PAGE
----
Eventually I got to the end of the riverside path along Bushy park, and I had to cross on foot at the ‘stepping stones’ that lie about 300m W of the bridge where the R114 (Rathfarnham Road) crosses from the south, heading in towards Terenure. There’s no way under that bridge so, still on the S bank of the river, I crossed the road at the traffic lights and down into the cul de sac of Dodder Road Lower, which adjoins the river. It was quite pleasant, marked with cycle paths, encouragingly. This offers a few options after about 1km but, with the big landmark of Ely’s Arch from the former Rathfarnham Castle visible on the right, I headed sharp left over the small footbridge and into the tiny Orwell Park. I stuck to the riverbank, with banks of Cow Parsley on either side, and soon I was cycling through the underpass that leads down into Dartry Park and on to the big weir on my right. This is a very pretty little spot, dropped into a big loop on the river, and with a cute little bridge just S of the weir. I used to bring my dogs here for walks a long time ago, and it’s one of my fantasy housing spots in Dublin (where I’d live if I won the Lotto).
Dodder in Donnybrook
I looped around the river and back out the other side, up the sharp and steep hill at Milltown. I dimly noticed a golf course green on the other side of the river, which I later realised belonged to the nearby Milltown golf club. By now I was (briefly) on the pavement, and then dropped back onto the river at the big weir just upriver from the Dropping Well pub.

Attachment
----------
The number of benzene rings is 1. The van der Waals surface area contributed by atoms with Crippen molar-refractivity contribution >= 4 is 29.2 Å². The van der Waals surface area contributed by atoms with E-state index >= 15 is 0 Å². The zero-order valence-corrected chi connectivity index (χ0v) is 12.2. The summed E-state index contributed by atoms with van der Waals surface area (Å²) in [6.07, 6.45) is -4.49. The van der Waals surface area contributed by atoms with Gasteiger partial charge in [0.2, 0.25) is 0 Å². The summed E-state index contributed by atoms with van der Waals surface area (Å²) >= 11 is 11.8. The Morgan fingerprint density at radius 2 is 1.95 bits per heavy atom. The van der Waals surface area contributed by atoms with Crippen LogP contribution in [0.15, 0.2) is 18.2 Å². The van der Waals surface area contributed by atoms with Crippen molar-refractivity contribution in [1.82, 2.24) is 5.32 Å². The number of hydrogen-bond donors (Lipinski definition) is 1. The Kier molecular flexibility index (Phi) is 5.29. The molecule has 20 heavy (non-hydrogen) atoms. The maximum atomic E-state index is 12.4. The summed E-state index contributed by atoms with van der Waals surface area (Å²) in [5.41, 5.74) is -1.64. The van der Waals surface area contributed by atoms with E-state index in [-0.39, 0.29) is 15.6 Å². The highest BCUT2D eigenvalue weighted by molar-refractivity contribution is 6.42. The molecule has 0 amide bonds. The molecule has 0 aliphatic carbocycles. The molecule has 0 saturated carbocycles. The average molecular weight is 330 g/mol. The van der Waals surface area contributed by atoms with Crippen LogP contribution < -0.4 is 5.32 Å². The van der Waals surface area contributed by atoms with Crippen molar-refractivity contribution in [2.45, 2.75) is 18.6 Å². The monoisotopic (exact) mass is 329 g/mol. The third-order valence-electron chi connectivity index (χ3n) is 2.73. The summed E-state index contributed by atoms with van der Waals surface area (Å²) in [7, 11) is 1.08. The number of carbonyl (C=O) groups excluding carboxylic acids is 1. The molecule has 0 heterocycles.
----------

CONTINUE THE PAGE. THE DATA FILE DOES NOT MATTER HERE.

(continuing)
Here at Milltown bridge I switched banks and transferred onto the South bank of the river – now flowing roughly E-W. There’s a nice surfaced path along this side, which glides under the bridge at the end of Dundrum road and on to the ‘nine arch bridge’ that now carries the LUAS light rail in that direction. A few twists and turns later (uphill) through a nicely manicured park, and past the oldest (pedestrian) bridge on the river, I was at Clonskeagh bridge. So at this point, I decided enough was enough. I knew exactly what happened the Dodder after this, as it wound its way down Beaver Row to Donnybrook, Ballsbridge and Ringsend, emerging near the mouth of the Liffey. Plus the cycling from then on was largely on roads, so I headed homewards instead, finally crossing the Poddle about 300m from my house. I clocked up 20km round-trip, and certainly saw a few parts of the Dodder that had been unknown territory before this outing.
I’d also venture that there is great potential in building a cycle-way all along the river, but there are a few ‘black spots’ that will require some ingenuity to avoid cyclists having to dismount and trek around a barrier (such as a bridge). But it’s an idea worth pursuing and with the recent interest in creating greenways all over Ireland, why not aim for one that is in the heart of the city?
Postscript: I learned (from the book) that back in 1775 the Poddle was supplanted as the city water supply by the grand canal, bringing water into the city from County Kildare and Pollardstown Fen, which I had coincidentally visited about two weeks earlier. And in 2016 my son and I had cycled from our house on hybrid bikes all the way down that self-same canal to Newbridge. So I think I’m starting to see the big picture, and plan further explorations on two wheels to fill in some of the remaining gaps in my knowledge of the city and it’s suburbs.